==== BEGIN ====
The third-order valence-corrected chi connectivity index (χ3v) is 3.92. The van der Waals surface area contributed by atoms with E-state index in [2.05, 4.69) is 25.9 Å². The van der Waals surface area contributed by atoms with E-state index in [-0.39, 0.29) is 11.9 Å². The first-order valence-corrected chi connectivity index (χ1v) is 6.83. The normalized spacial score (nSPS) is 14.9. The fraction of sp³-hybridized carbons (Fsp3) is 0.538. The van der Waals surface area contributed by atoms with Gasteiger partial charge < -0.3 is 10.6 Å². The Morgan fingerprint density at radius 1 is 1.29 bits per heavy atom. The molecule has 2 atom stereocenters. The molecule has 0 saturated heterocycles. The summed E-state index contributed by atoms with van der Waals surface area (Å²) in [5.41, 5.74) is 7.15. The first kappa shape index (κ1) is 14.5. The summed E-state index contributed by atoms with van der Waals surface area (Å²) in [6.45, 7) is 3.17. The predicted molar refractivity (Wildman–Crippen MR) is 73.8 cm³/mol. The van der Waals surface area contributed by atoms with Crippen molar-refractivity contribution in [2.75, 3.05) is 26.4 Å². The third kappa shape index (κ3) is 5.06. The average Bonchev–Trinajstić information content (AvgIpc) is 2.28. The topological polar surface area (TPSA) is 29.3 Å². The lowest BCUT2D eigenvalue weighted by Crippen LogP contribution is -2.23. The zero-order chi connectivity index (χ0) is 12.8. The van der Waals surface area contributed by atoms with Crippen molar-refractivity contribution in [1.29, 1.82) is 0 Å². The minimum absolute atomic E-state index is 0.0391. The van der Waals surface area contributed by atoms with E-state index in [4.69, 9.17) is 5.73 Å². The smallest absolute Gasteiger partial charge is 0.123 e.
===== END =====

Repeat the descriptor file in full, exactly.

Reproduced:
The third-order valence-corrected chi connectivity index (χ3v) is 3.92. The van der Waals surface area contributed by atoms with E-state index in [2.05, 4.69) is 25.9 Å². The van der Waals surface area contributed by atoms with E-state index in [-0.39, 0.29) is 11.9 Å². The first-order valence-corrected chi connectivity index (χ1v) is 6.83. The normalized spacial score (nSPS) is 14.9. The fraction of sp³-hybridized carbons (Fsp3) is 0.538. The van der Waals surface area contributed by atoms with Gasteiger partial charge < -0.3 is 10.6 Å². The Morgan fingerprint density at radius 1 is 1.29 bits per heavy atom. The molecule has 2 atom stereocenters. The molecule has 0 saturated heterocycles. The summed E-state index contributed by atoms with van der Waals surface area (Å²) in [5.41, 5.74) is 7.15. The first kappa shape index (κ1) is 14.5. The summed E-state index contributed by atoms with van der Waals surface area (Å²) in [6.45, 7) is 3.17. The predicted molar refractivity (Wildman–Crippen MR) is 73.8 cm³/mol. The van der Waals surface area contributed by atoms with Crippen molar-refractivity contribution in [2.75, 3.05) is 26.4 Å². The third kappa shape index (κ3) is 5.06. The average Bonchev–Trinajstić information content (AvgIpc) is 2.28. The topological polar surface area (TPSA) is 29.3 Å². The lowest BCUT2D eigenvalue weighted by Crippen LogP contribution is -2.23. The zero-order chi connectivity index (χ0) is 12.8. The van der Waals surface area contributed by atoms with Crippen molar-refractivity contribution in [1.29, 1.82) is 0 Å². The minimum absolute atomic E-state index is 0.0391. The van der Waals surface area contributed by atoms with E-state index in [4.69, 9.17) is 5.73 Å². The smallest absolute Gasteiger partial charge is 0.123 e.